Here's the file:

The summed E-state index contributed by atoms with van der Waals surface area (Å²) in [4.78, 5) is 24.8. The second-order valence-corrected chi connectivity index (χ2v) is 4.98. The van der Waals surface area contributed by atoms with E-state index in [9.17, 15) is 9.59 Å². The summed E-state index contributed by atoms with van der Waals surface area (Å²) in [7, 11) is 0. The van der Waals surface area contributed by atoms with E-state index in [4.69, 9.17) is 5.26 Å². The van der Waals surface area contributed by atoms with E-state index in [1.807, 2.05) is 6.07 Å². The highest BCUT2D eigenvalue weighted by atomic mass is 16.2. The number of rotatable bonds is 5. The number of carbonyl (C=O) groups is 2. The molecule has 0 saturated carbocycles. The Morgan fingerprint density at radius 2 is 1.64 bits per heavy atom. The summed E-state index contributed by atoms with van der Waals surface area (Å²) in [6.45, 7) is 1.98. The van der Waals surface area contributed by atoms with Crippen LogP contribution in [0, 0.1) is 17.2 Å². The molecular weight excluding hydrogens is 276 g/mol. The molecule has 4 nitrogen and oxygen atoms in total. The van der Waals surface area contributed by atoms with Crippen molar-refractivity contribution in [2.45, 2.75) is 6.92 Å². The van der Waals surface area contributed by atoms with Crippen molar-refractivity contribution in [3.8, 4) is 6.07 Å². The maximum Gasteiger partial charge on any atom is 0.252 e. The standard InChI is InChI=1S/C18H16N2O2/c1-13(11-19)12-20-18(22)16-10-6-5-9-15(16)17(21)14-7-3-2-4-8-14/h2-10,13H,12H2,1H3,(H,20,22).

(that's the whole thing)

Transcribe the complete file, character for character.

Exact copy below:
The summed E-state index contributed by atoms with van der Waals surface area (Å²) in [4.78, 5) is 24.8. The second-order valence-corrected chi connectivity index (χ2v) is 4.98. The van der Waals surface area contributed by atoms with E-state index in [9.17, 15) is 9.59 Å². The summed E-state index contributed by atoms with van der Waals surface area (Å²) in [7, 11) is 0. The van der Waals surface area contributed by atoms with E-state index in [4.69, 9.17) is 5.26 Å². The van der Waals surface area contributed by atoms with E-state index in [1.807, 2.05) is 6.07 Å². The highest BCUT2D eigenvalue weighted by atomic mass is 16.2. The number of rotatable bonds is 5. The number of carbonyl (C=O) groups is 2. The molecule has 0 saturated carbocycles. The Morgan fingerprint density at radius 2 is 1.64 bits per heavy atom. The summed E-state index contributed by atoms with van der Waals surface area (Å²) in [6.45, 7) is 1.98. The van der Waals surface area contributed by atoms with Crippen LogP contribution in [0, 0.1) is 17.2 Å². The molecular weight excluding hydrogens is 276 g/mol. The molecule has 4 nitrogen and oxygen atoms in total. The van der Waals surface area contributed by atoms with Crippen molar-refractivity contribution in [2.45, 2.75) is 6.92 Å². The van der Waals surface area contributed by atoms with Crippen molar-refractivity contribution in [3.8, 4) is 6.07 Å². The maximum Gasteiger partial charge on any atom is 0.252 e. The standard InChI is InChI=1S/C18H16N2O2/c1-13(11-19)12-20-18(22)16-10-6-5-9-15(16)17(21)14-7-3-2-4-8-14/h2-10,13H,12H2,1H3,(H,20,22).